Author Q&A: David Dunwoody
In "The Levees of the Styx", David Dunwoody gives us a look at the human side of the zombie apocalypse in a story that's brimming with conflict, both internal and external. We wanted to know what draws David to zombie fiction, and apocalyptic fiction in general, so we sat down with him to find out. Here's what he had to say...
You're currently working on a post-apocalyptic novel called The Harvest Cycle. Your story "The Levees of the Styx" also features a post-apocalyptic setting. What about the idea of a post-apocalypse world attracts you as a writer?
What attracts me to it is the idea of the rules and mores of society being razed (or, at the very least, handicapped) and individuals having to decide what’s right in a new world. It’s about people who may have otherwise come & gone unnoticed emerging as heroes and villains. For some this is sort of a romantic fantasy - the opportunity to reinvent oneself - but I think of it more as a challenge being foisted upon those lucky (or unlucky) enough to survive the advent of an apocalypse. I mean really, who would want to live in a world dominated by zombies or by killer robots & brain-devouring aliens, as in The Harvest Cycle? My characters aren’t enthusiastic about their circumstances – it’s usually either a primal stubbornness or extraordinary hope as the motivator.
What do you think it is about zombies that makes them so appealing as a subject for fiction?
They seem to have boundless potential as metaphors for the human condition, as vehicles for commentary. I also like the simple genius in their design and how this lends itself to any number of tweaks, upgrades and twists. The zombie has rapidly become an archetypal monster on the level of the vampire or werewolf because it has such a universal creep factor and, at the same time, is universally compelling. Our dead, former people, the remnants of us, rising and walking and turning against the living. What could be worse than looking into the face of an alien threat and seeing a mirror image?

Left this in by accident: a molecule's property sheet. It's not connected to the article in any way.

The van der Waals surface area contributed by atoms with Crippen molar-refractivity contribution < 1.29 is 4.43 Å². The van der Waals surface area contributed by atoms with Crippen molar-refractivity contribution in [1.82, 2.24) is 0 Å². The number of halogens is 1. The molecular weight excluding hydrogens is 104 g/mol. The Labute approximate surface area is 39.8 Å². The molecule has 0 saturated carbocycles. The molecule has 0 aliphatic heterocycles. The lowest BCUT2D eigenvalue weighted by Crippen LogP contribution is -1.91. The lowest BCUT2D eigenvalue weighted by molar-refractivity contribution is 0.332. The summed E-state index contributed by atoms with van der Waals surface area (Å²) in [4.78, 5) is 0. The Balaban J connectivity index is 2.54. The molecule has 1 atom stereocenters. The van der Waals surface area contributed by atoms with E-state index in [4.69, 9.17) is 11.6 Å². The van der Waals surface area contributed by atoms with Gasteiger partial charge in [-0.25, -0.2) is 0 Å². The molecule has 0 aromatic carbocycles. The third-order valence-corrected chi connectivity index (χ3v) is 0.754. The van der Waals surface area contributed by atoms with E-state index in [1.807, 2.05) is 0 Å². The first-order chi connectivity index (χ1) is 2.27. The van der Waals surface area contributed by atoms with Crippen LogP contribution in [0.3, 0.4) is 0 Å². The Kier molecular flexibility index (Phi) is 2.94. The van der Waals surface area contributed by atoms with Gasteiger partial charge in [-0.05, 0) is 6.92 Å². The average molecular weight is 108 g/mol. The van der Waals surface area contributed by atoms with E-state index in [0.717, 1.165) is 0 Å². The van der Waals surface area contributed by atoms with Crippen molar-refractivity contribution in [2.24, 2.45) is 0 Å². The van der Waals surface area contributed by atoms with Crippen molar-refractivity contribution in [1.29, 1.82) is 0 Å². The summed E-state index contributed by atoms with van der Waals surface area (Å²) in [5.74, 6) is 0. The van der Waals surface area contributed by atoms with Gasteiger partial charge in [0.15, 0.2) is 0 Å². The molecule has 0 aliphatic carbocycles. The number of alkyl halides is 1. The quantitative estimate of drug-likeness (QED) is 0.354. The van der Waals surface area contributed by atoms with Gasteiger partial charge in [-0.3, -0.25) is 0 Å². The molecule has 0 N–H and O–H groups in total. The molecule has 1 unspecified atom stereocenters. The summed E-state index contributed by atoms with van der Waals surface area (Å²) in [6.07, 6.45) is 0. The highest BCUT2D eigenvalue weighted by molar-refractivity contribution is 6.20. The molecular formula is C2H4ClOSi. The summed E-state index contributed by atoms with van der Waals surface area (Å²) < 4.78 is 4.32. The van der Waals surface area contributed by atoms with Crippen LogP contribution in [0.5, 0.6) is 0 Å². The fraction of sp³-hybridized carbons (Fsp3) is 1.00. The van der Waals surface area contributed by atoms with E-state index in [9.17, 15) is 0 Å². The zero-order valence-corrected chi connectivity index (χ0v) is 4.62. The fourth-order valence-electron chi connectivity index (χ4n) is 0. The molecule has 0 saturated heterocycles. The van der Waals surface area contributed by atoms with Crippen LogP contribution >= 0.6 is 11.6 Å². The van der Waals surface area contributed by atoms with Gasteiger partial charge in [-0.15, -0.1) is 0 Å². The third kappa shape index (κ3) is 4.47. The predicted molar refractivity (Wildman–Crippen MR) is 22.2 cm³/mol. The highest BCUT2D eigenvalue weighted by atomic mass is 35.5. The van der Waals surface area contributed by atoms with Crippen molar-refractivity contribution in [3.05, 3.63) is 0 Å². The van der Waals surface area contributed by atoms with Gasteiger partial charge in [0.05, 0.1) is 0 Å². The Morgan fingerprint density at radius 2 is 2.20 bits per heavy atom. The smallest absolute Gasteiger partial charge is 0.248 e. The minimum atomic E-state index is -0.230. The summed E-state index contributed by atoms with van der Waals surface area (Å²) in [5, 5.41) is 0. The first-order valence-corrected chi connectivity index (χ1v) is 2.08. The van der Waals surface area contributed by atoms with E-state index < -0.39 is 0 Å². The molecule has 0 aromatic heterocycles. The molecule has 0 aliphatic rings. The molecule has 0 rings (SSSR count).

Which kind of zombies do you prefer watching or reading about: slow Romero-style zombies, or fast 28 Days Later zombies?
I’m all for any type of undead, but I like the Romero zombie more because they seem to embody the grim inevitability of death itself. There’s no rush, no animal aggression or desperation. While those things can be very frightening – I’d hardly count myself lucky if a pack of runners smashed their way into my hidey-hole – the quiet, unstoppable progress of the Romero dead is perhaps more unnerving because it doesn’t resemble the behavior of a living thing. Even a virus hauls ass. A glacier just is what it is and there’s no changing it.
When the zombie apocalypse finally hits, what's your strategy for survival?
Honestly, I’m hosed. I’m legally blind, prone to acts of extraordinary stupidity and I would probably die trying to get to my loved ones. If they were already gone I don’t think I would feel much motivation to go it alone. Better for the gene pool, perhaps, that some of us know when to give up. For the survivors out there, the ones who might someday be able to rebuild, my advice is: become best friends with an aluminum bat and avoid action heroes.
What's your favorite horror movie?
Gotta be Re-Animator. May not have been HPL’s favorite story, but it made one hell of a movie. Jeff Combs is Herbert West.
What's next for you? Do you have any other projects you'd like to talk about?
Right now I’m working on a lot of short stories, and I have upcoming appearances in Ice Picks from Rainstorm Press, Read the End First from Wicked East and Undead & Unbound from Chaosium. Permuted Press just struck a deal with Audible.com to bring The Harvest Cycle to life as an audiobook; it’ll be my first so I’m very excited for that.